Sabith Khan in The Christian Science Monitor:
I am a university professor. I make my living teaching and doing research at a liberal arts school in Southern California. Last year, I took a brave step: I decided to become a student and signed up for online Arabic classes. I joined an online language course offered by a company based in Cairo. Full disclosure: This was my third attempt at learning Arabic over the past 10 years. Arabic is a notoriously hard language, given its expansive vocabulary. A Moroccan feminist scholar told me once that there are 50 words for “love” in Arabic – a fascinating and intimidating fact. My earlier attempts at mastering synonyms had proved her right.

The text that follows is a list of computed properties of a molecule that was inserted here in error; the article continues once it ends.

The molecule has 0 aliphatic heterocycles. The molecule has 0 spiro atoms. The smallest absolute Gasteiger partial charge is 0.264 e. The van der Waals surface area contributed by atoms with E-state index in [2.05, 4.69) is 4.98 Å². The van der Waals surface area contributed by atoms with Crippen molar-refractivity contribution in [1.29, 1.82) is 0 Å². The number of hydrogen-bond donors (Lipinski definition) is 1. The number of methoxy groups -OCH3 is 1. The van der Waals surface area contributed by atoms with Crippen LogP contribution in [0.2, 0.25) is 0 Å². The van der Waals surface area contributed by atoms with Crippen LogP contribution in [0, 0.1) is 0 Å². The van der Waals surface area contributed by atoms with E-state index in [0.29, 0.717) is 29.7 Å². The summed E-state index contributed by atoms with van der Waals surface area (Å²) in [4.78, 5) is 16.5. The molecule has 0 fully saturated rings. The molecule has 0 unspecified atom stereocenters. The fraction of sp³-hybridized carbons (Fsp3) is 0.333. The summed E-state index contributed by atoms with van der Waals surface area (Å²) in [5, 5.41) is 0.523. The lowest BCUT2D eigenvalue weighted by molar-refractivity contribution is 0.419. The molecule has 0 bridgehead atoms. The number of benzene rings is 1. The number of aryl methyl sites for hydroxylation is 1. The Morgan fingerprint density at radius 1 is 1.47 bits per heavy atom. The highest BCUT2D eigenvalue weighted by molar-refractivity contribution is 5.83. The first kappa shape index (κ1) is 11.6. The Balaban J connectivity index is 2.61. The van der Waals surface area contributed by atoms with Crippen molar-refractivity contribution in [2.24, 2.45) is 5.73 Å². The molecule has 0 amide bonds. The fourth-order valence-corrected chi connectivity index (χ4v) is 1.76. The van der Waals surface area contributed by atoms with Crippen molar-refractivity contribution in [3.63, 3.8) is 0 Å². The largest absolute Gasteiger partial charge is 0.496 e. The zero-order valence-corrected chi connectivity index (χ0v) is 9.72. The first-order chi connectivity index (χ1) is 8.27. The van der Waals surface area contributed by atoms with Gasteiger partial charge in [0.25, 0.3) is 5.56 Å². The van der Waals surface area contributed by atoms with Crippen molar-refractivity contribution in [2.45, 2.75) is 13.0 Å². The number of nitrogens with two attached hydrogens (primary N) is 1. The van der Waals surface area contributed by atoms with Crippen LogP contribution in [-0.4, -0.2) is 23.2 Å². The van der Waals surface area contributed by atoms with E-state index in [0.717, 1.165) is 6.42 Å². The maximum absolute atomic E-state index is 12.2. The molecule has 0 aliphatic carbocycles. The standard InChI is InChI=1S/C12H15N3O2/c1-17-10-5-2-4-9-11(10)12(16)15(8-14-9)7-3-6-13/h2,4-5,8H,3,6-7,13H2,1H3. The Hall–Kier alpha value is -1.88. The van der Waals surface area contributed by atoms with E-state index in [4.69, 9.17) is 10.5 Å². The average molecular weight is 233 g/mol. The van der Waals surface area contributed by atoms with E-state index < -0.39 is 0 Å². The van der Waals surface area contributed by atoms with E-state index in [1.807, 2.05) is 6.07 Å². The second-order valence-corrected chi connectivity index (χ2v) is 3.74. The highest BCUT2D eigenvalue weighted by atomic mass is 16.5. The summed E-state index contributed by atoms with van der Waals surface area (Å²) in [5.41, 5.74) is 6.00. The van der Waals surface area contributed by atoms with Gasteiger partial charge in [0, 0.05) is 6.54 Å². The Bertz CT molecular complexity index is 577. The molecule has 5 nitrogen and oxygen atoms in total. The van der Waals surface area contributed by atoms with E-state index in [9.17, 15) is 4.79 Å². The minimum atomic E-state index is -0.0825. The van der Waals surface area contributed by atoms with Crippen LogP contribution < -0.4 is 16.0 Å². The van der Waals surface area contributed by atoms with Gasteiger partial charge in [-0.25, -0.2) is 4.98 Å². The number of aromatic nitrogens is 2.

“Salaam,” I said, greeting my online instructor in the little Arabic I knew. “I am Sabith. Nice to meet you.” “Ahlan, ya Sabith” (“Hello, O Sabith”), replied my new teacher, and thus began our journey as student and teacher. He was Cairo-based and about my own age. We would meet a few times a month to practice conversation and go over grammar. I’d do the assigned reading in the textbook, as well as some writing, and we’d discuss the chapter in our Zoom calls. During our conversation practice, he also shared details of his life, including his struggle to care for two young children and older parents in the midst of a pandemic.